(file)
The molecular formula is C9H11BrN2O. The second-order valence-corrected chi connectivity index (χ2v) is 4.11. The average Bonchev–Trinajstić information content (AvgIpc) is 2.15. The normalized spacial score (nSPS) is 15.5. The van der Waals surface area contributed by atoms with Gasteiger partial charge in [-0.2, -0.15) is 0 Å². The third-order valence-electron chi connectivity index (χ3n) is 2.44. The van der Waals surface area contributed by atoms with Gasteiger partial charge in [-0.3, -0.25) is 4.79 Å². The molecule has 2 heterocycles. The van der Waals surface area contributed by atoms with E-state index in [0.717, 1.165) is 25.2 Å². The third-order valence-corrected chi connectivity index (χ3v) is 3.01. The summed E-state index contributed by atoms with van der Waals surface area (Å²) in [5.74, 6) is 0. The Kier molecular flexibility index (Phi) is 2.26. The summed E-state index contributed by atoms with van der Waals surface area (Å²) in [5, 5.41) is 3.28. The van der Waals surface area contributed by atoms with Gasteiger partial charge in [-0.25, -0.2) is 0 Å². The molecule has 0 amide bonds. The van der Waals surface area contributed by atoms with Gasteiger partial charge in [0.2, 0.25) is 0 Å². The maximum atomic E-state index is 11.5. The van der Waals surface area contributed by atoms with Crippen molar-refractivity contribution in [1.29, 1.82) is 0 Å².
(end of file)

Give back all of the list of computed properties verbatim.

The molecular formula is C9H11BrN2O. The second-order valence-corrected chi connectivity index (χ2v) is 4.11. The average Bonchev–Trinajstić information content (AvgIpc) is 2.15. The normalized spacial score (nSPS) is 15.5. The van der Waals surface area contributed by atoms with Gasteiger partial charge in [-0.2, -0.15) is 0 Å². The third-order valence-electron chi connectivity index (χ3n) is 2.44. The van der Waals surface area contributed by atoms with Gasteiger partial charge in [-0.3, -0.25) is 4.79 Å². The molecule has 2 heterocycles. The van der Waals surface area contributed by atoms with E-state index in [0.717, 1.165) is 25.2 Å². The third-order valence-corrected chi connectivity index (χ3v) is 3.01. The summed E-state index contributed by atoms with van der Waals surface area (Å²) in [5.74, 6) is 0. The Kier molecular flexibility index (Phi) is 2.26. The summed E-state index contributed by atoms with van der Waals surface area (Å²) in [5, 5.41) is 3.28. The van der Waals surface area contributed by atoms with Gasteiger partial charge in [-0.25, -0.2) is 0 Å². The molecule has 0 amide bonds. The van der Waals surface area contributed by atoms with Gasteiger partial charge in [0.2, 0.25) is 0 Å². The maximum atomic E-state index is 11.5. The van der Waals surface area contributed by atoms with Crippen molar-refractivity contribution in [1.29, 1.82) is 0 Å².